DOCTOR Rosalind Hearder drew on her research of doctors in captivity during World War II at a special University of Ballarat event last night.
Dr Hearder was the speaker at the Sir Albert Coates Oration and Memorial Awards held at the Old Courthouse Theatre.
“I questioned why everyone knew about Weary Dunlop and no one knew about the others,” Dr Hearder said.
“Before my research nobody knew how many Australian doctors were in Japanese captivity ... there were 105 others beside Weary Dunlop.
“I wanted to find out about all the other 105, which Sir Albert Coates was a part of.”
Ms Hearder said there was incredible pressure on the doctors, who were forced to work with little or no equipment or medication.
“Their role was keeping people alive in difficult conditions,” she said.
Sir Albert Coates was born at Mt Pleasant in 1895, becoming one of Australia’s leading surgeons and a pioneer in neurosurgery.
He served at Gallipoli and the Western Front during World War I and later he volunteered for service in World War II, at the age of 46.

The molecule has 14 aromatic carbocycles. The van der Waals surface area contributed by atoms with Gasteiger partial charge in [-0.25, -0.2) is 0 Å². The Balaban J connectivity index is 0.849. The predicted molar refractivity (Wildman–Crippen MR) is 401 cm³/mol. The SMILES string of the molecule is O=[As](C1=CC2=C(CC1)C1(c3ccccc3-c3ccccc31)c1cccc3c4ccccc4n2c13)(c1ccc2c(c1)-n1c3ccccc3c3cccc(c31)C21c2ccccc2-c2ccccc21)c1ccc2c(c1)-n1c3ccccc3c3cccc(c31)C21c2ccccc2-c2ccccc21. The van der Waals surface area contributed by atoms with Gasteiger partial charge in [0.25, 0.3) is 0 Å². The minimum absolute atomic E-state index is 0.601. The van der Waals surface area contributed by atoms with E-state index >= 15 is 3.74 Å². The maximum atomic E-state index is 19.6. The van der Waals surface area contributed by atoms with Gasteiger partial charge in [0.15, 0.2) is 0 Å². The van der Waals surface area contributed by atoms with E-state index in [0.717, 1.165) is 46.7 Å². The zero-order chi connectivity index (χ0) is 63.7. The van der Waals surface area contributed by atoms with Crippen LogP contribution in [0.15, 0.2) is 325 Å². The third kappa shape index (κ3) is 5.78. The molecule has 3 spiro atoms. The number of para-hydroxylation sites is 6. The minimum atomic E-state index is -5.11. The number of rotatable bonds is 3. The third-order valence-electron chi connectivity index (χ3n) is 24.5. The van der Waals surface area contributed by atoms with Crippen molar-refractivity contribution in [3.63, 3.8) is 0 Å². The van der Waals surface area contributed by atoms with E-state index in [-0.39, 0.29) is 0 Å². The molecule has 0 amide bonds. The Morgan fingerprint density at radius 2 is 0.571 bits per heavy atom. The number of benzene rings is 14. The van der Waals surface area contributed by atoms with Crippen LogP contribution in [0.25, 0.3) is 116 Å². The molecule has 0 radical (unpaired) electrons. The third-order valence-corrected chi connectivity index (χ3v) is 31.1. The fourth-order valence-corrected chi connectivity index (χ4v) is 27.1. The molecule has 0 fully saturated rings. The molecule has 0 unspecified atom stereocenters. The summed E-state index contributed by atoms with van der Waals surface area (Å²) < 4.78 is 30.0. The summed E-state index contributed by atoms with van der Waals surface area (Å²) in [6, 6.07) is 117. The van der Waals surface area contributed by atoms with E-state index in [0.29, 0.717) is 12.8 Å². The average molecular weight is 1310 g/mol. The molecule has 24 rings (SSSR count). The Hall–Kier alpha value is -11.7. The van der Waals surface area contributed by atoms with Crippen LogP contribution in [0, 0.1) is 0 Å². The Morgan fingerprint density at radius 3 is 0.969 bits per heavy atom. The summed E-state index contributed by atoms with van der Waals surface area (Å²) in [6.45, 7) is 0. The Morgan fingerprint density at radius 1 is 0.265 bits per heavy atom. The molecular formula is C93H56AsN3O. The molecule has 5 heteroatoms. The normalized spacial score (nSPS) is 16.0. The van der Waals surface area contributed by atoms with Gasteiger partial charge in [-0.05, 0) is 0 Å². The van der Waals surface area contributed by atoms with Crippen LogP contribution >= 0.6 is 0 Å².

He was captured by the Japanese and became a hero surgeon on the Burma-Thai Railway.
“The point of my thesis was to not concentrate on one but all of them, but it’s appropriate to highlight Albert Coates now,” Dr Hearder said.
“He was one of the champions of the experience.
“In my research, I heard his name often ... British doctors wrote about him.”
Dr Hearder completed her PhD in 2004 and published a book in 2009 based on her research, called Keep the Men Alive.
Her address yesterday was titled “Coates and Co – Australian Doctors in Japanese Captivity during the Second World War.”